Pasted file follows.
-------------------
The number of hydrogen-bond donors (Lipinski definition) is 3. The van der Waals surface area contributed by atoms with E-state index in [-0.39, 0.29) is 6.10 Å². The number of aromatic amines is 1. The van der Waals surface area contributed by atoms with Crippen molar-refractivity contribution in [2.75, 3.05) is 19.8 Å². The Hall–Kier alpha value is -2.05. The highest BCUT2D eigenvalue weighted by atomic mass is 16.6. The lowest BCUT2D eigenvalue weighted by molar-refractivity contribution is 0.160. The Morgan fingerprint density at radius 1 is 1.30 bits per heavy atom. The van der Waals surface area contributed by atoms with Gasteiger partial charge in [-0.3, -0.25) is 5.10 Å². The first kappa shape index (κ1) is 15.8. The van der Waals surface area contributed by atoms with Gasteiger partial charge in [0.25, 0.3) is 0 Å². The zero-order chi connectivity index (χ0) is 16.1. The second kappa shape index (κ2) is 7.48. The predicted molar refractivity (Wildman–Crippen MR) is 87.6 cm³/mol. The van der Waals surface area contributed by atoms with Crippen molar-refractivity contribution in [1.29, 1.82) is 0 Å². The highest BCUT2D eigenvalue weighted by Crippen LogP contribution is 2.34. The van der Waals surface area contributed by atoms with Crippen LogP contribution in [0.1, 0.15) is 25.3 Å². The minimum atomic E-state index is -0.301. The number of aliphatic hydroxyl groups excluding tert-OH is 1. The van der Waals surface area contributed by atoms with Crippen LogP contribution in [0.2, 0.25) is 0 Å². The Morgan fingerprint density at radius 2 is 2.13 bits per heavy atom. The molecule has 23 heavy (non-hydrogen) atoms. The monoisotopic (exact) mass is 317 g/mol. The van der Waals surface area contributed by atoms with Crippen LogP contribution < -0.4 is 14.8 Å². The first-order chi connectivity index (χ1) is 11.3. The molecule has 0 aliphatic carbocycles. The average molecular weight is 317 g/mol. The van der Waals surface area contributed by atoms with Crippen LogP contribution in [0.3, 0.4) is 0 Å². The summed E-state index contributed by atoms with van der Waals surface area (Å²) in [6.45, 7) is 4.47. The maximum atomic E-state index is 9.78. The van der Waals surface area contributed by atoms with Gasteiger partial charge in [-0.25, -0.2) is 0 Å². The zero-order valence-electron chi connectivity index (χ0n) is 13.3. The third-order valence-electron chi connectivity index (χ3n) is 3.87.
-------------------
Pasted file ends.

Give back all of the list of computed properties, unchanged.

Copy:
The number of hydrogen-bond donors (Lipinski definition) is 3. The van der Waals surface area contributed by atoms with E-state index in [-0.39, 0.29) is 6.10 Å². The number of aromatic amines is 1. The van der Waals surface area contributed by atoms with Crippen molar-refractivity contribution in [2.75, 3.05) is 19.8 Å². The Hall–Kier alpha value is -2.05. The highest BCUT2D eigenvalue weighted by atomic mass is 16.6. The lowest BCUT2D eigenvalue weighted by molar-refractivity contribution is 0.160. The Morgan fingerprint density at radius 1 is 1.30 bits per heavy atom. The van der Waals surface area contributed by atoms with Gasteiger partial charge in [-0.3, -0.25) is 5.10 Å². The first kappa shape index (κ1) is 15.8. The van der Waals surface area contributed by atoms with Gasteiger partial charge in [0.25, 0.3) is 0 Å². The zero-order chi connectivity index (χ0) is 16.1. The second kappa shape index (κ2) is 7.48. The predicted molar refractivity (Wildman–Crippen MR) is 87.6 cm³/mol. The van der Waals surface area contributed by atoms with Crippen molar-refractivity contribution in [1.29, 1.82) is 0 Å². The highest BCUT2D eigenvalue weighted by Crippen LogP contribution is 2.34. The van der Waals surface area contributed by atoms with Crippen LogP contribution in [0.1, 0.15) is 25.3 Å². The minimum atomic E-state index is -0.301. The number of aliphatic hydroxyl groups excluding tert-OH is 1. The van der Waals surface area contributed by atoms with Crippen LogP contribution in [0.2, 0.25) is 0 Å². The Morgan fingerprint density at radius 2 is 2.13 bits per heavy atom. The molecule has 23 heavy (non-hydrogen) atoms. The monoisotopic (exact) mass is 317 g/mol. The van der Waals surface area contributed by atoms with Crippen LogP contribution < -0.4 is 14.8 Å². The first-order chi connectivity index (χ1) is 11.3. The molecule has 0 aliphatic carbocycles. The average molecular weight is 317 g/mol. The van der Waals surface area contributed by atoms with Crippen LogP contribution in [0.3, 0.4) is 0 Å². The summed E-state index contributed by atoms with van der Waals surface area (Å²) in [6.45, 7) is 4.47. The maximum atomic E-state index is 9.78. The van der Waals surface area contributed by atoms with Gasteiger partial charge in [-0.25, -0.2) is 0 Å². The zero-order valence-electron chi connectivity index (χ0n) is 13.3. The third-order valence-electron chi connectivity index (χ3n) is 3.87.